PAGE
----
USDA, Not Customers, Responsible for McDonald's Profits

USDA, Not Customers, Responsible for McDonald’s Profits

Website uncovers how the fast-food giant’s recent surge in profits have more to do with government subsidies than consumer purchases.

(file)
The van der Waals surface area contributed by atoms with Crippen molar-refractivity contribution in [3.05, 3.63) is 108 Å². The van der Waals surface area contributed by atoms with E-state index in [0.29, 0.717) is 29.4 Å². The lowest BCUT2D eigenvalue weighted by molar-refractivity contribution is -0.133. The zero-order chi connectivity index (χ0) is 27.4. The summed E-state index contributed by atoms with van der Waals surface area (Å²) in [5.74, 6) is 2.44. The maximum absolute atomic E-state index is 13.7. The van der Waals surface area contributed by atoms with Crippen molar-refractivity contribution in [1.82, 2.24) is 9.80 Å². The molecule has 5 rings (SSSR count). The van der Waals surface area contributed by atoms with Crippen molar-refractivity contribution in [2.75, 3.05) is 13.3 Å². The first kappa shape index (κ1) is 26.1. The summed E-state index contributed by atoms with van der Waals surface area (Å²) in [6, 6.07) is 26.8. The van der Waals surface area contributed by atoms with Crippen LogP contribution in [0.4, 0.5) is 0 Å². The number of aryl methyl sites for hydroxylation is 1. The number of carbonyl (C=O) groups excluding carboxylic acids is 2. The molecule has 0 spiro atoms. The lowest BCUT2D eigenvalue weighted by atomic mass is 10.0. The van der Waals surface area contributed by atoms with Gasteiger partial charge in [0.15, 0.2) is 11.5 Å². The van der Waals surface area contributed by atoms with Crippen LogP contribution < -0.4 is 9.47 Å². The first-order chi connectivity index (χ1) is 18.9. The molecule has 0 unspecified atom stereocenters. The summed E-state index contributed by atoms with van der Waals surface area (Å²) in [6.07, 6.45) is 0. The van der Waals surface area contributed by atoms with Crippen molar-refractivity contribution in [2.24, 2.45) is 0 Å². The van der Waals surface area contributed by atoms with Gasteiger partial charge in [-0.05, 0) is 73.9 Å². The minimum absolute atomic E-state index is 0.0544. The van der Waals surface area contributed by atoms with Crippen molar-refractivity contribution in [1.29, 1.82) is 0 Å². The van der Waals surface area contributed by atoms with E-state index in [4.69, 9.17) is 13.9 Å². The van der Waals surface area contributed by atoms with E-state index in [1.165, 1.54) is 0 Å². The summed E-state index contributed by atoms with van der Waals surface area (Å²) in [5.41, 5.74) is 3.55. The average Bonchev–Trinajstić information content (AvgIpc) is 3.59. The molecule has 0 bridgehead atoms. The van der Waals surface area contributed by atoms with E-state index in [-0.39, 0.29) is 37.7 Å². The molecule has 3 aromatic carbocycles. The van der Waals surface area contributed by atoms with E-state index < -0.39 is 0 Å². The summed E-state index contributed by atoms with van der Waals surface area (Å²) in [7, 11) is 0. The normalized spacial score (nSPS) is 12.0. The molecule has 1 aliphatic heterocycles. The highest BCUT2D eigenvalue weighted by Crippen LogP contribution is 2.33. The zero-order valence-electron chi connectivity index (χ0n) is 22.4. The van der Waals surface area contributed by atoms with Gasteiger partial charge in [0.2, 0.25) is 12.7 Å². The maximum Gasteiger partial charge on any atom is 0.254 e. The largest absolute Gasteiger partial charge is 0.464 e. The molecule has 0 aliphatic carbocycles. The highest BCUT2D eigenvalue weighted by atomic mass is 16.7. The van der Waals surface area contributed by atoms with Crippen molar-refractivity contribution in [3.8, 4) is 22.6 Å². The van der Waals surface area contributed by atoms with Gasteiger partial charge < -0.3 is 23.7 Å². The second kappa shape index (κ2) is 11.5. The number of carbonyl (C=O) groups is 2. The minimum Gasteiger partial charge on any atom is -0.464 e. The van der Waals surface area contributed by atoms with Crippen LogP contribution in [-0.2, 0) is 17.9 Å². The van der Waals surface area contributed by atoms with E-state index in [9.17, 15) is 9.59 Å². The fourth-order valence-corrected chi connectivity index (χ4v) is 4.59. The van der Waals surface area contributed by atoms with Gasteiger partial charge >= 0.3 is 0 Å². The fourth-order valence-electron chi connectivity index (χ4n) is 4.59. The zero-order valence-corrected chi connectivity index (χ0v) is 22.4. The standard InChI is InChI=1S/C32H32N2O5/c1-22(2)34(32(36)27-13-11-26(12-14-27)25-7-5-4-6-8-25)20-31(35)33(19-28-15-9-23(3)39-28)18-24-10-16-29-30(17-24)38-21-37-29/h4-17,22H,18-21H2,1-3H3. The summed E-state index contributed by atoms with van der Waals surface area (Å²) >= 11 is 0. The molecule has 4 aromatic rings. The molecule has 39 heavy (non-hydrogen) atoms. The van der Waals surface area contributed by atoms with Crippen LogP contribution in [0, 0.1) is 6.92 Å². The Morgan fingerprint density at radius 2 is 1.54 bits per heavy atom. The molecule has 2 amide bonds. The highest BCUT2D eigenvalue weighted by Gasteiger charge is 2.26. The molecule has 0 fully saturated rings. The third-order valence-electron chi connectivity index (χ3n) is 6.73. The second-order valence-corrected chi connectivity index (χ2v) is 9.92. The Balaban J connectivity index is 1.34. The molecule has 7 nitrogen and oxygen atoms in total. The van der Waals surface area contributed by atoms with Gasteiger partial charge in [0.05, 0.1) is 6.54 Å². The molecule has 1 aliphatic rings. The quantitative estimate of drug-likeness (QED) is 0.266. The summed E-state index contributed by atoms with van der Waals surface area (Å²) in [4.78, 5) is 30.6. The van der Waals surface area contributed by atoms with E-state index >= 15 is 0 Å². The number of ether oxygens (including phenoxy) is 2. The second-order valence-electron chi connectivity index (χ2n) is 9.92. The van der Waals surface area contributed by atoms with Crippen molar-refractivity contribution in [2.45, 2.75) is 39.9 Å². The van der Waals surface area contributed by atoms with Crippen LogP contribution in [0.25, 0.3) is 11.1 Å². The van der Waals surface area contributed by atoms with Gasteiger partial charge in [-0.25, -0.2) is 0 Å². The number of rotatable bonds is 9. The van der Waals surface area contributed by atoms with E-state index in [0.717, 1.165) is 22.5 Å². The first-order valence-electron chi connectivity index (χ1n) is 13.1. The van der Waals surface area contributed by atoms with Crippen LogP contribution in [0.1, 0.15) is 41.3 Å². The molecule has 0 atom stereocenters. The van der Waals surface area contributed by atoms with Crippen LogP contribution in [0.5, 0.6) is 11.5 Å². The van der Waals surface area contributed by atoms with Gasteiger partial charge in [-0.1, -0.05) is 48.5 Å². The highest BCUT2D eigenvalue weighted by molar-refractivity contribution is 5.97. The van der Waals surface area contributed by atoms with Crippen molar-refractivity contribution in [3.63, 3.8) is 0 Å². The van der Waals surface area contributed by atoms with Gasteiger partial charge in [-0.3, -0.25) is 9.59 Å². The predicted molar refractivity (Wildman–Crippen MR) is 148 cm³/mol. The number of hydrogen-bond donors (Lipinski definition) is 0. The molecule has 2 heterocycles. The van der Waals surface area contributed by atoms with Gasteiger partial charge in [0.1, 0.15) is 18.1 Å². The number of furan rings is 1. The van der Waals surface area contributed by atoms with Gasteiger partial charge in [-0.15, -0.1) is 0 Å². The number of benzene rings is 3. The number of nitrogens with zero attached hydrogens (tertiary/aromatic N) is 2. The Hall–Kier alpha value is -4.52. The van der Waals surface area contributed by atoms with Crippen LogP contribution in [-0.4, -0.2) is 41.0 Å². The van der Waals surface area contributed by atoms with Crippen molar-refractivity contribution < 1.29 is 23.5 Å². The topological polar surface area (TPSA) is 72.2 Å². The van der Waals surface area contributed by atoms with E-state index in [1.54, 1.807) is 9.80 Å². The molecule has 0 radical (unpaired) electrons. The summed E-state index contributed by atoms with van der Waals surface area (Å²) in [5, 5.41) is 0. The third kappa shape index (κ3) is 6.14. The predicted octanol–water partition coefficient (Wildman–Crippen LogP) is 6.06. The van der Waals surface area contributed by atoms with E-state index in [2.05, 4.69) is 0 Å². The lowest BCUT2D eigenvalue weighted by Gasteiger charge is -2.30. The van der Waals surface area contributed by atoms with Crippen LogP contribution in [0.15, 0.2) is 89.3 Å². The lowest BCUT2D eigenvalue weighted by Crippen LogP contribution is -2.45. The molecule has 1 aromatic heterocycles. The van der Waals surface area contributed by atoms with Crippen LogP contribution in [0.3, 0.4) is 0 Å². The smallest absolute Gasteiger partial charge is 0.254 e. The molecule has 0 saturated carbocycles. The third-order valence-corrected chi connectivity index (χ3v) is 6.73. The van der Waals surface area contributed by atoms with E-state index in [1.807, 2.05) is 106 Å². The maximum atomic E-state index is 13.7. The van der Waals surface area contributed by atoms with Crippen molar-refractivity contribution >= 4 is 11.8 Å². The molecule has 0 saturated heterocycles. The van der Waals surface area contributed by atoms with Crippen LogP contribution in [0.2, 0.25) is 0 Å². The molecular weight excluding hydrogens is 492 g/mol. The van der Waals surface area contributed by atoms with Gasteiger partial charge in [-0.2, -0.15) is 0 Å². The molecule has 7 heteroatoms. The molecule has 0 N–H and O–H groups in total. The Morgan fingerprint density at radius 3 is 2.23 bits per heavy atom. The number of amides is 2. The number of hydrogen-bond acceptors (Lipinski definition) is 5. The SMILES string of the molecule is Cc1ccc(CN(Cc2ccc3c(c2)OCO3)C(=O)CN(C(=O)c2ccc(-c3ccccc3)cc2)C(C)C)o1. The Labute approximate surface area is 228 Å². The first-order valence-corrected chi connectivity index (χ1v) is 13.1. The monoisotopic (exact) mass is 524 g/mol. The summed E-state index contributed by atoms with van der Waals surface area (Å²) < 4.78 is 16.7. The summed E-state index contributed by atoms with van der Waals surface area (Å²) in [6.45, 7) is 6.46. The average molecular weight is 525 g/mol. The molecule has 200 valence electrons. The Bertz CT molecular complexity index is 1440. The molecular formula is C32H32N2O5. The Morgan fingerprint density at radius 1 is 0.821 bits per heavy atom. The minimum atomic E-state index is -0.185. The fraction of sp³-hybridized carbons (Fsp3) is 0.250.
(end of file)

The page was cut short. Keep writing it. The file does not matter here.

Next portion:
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News website Quartz recently detailed how big government helped McDonald’s end seven quarters of slumping sales. Despite unprecedented downsizing and many US franchise owners expressing pessimism about the future of the company, the fast-food chain was able to increase its profits and market shares for the first time in 21 months with the help of Dairy Management Inc. (DMI). The federal “checkoff” program—controlled by the US Department of Agriculture—was created with the sole purpose to increase dairy sales, with its latest tactic being to form strong relationships with fast-food chains. McDonald’s CEO Steve Easterbrook attributed part of its turnaround to replacing margarine with butter in its Egg McMuffins and 19 other menu items, a move apparently pushed forward by DMI that will see McDonald’s increase its dairy use by five to six million pounds of milk per year—more than what’s needed to produce one year of US domestic butter exports. Coupled with the massive subsidies the USDA provides for the crops and beef that end up on quick-serve menus, and the fact that McDonald’s owes much of its uptick in overall earnings to its international efforts in China rather than domestic gains, it’s clear that McDonald’s is struggling and the US government is working to bail the company out of a time when more consumers are shunning fast-food and opting for healthier alternatives.

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